Start your research here if you're thinking of moving to Ireland from the US.

Is moving to Ireland your dream? We all have the ideal image, but, in reality, this is much easier said than done. Moving to any other country for good is going to be a big task.

Yes, for the average American, moving to Ireland may be hard but we’ve put together this handy guide to get you through or at least help you in the attempt.

Getting a visa to move to Ireland

As an American citizen, this is possibly the most difficult and uncertain part of the whole moving to Ireland process, but checking with your nearest Irish embassy is a good place to start.

The Irish Naturalisation and Immigration Service (INIS) was established in 2005 in order to provide a "one-stop-shop" in relation to asylum, immigration, citizenship, and visas. You can explore the options personally available to you here, or check out some FAQ here.

US citizens can travel to Ireland without a visa for three months but any plan to stay longer than that and they have three main options: go to Ireland to work, study, or retire.

The D-visa is a single-entry long-term visa allowing you to travel to Ireland to pursue a course of study, to work, or settle permanently in Ireland with family members who are already residents. (More information can be found here.)

Studying: One option is to enroll in a course of study but if you plan on staying in Ireland long-term, unfortunately, years spent in the country as a student are not counted as years of residence when applying for citizenship.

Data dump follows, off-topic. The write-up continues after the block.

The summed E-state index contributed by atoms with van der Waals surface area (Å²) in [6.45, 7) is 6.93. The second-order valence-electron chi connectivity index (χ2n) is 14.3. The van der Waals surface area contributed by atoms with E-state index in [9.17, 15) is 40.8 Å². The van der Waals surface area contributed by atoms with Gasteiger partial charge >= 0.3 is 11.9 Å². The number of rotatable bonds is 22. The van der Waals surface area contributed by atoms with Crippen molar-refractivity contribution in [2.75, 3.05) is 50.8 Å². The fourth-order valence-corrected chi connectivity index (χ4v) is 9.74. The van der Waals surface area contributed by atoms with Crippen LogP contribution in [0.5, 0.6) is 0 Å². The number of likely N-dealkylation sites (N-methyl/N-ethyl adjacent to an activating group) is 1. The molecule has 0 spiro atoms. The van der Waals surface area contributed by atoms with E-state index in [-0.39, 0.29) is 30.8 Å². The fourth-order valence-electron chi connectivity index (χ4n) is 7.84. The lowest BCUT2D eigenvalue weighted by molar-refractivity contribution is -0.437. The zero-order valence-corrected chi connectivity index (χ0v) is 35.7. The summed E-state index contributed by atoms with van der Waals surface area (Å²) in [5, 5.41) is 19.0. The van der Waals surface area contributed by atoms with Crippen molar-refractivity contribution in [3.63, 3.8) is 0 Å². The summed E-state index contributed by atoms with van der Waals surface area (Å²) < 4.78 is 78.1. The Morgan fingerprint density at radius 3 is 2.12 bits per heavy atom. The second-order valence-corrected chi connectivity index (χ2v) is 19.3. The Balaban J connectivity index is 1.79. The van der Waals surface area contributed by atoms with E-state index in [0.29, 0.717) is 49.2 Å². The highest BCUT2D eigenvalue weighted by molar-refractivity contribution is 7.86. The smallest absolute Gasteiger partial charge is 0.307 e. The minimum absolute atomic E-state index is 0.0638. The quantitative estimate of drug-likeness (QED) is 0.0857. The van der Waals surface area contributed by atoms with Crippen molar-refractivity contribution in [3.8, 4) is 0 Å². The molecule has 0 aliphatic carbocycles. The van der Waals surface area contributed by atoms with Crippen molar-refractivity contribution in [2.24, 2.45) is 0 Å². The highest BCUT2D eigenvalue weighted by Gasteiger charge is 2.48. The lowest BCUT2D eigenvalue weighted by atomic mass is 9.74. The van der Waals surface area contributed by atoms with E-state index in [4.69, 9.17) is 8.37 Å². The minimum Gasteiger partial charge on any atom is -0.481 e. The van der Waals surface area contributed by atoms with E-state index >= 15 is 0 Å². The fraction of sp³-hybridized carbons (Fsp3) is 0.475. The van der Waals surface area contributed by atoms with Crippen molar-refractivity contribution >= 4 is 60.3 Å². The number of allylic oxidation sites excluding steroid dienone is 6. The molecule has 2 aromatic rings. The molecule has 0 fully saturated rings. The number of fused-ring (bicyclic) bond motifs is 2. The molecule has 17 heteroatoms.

Working: To be completely honest, if looking for a work visa, it is difficult and there are many reasons why you may not be able to acquire a permit. You’ll need to have a job lined up before applying for the visa and convincing a company to hire you instead of an EU citizen may be hard. If you do manage to find a job, the chances of you getting a work visa are higher if you earn more. If you earn less than €30,000, for example, it becomes much more difficult.

You can check out the two largest Irish job sites to see what’s available at, or try browsing LinkedIn.

Retiring: The third option is retirement and this also demands a lot of cash. Although one-third of Irish Americans would like to retire in Ireland, new rules implemented in 2015 make it increasingly difficult.

The new rule requires that retirees have an annual income of no less than $55,138 (€50,000) per person, ($110,276/€100,000 for a married couple) for the remainder of their lives in Ireland, regardless of their existing cash on hand or lack of debt. 

If you chose to move to a county within Northern Ireland, this process will be different as you will need to apply for a visa to the UK and submit your application to the UK home office. You can start your application for settling in the UK (Northern Ireland) indefinitely here.

There is also a range of work or study visas available on the UK's Home Office website.

How to acquire Irish citizenship: